(Submitted July 06, 1996)
Data collected by COBE (Cosmic Background Explorer) is very useful.
Can you tell me how was it used to calculate the temperature of the
cosmic background? Where can I find more information about COBE's
explorations? (and what about data collected by COBE?)
(This answer was supplied to us by Dr. Al Kogut, of the Infrared
Astrophysics Branch in the Laboratory for
Solar Physics at NASA-Goddard)
COBE measured the temperature of the cosmic
background using one of the three instruments on board, the Far Infrared
Absolute Spectrophotometer (FIRAS). FIRAS measures the frequency spectrum
(change in intensity with respect to observing frequency) of radiation
in deep space, and compares this spectrum to observations of an on-board
blackbody target whose temperature is well known. There are three ways
to determine the absolute temperature:
The final value for the CMB temperature (T = 2.728 +/- 0.004 K) is a
weighted average of the 3 methods. Further information on COBE and the
cosmic microwave background is available on the COBE home page,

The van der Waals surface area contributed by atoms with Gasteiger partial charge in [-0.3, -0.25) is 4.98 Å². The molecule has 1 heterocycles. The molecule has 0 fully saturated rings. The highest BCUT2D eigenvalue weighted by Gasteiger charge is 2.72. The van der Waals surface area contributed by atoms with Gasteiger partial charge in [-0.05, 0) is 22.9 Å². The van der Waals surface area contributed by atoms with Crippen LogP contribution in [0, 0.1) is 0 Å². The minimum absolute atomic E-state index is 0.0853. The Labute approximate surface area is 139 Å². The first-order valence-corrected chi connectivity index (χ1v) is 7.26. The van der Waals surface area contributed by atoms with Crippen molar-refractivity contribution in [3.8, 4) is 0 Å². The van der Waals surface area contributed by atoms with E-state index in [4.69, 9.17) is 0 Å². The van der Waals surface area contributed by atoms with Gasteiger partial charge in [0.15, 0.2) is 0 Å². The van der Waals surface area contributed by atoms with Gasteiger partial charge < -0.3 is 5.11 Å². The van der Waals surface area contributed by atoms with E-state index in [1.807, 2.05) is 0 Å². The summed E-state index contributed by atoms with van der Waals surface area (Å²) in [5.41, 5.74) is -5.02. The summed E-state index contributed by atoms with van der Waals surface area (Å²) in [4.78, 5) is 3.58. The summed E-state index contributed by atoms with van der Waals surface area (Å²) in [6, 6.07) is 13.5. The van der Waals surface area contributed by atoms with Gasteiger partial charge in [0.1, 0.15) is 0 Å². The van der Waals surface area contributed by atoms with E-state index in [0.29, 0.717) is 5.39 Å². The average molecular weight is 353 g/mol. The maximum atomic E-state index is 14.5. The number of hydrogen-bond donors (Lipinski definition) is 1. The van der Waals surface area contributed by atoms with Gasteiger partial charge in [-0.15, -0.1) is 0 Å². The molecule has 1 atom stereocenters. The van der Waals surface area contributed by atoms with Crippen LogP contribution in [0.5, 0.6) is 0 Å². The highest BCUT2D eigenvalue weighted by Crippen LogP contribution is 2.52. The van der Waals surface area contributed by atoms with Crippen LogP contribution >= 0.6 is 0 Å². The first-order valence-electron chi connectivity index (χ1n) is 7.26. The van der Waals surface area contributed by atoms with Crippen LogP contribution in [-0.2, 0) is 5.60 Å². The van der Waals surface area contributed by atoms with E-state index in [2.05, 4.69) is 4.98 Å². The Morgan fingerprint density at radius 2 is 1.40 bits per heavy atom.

- Vary the target temperature until the target produces the same spectrum
as the sky. Read off the temperature from thermometers buried inside
of the target.
- Observe the frequency at which the cosmic microwave background (CMB)
is brightest. The CMB follows a Planck spectrum, for which
there is a well-known relation between frequency and intensity.
By measuring the peak frequency, the "color temperature"
can be calculated.
- Observe the
shift induced by the motion of the Earth about the Sun. This creates
a characteristic dipole pattern on the sky, whose spectrum (the
derivative of a Planck spectrum with respect to frequency) depends on the
temperature of the CMB. FIRAS measured this dipole and was thus able to
calculate the CMB temperature.
COBE data are publicly available via anonymous ftp from the National Space
Science Data Center (NSSDC), or check their web page at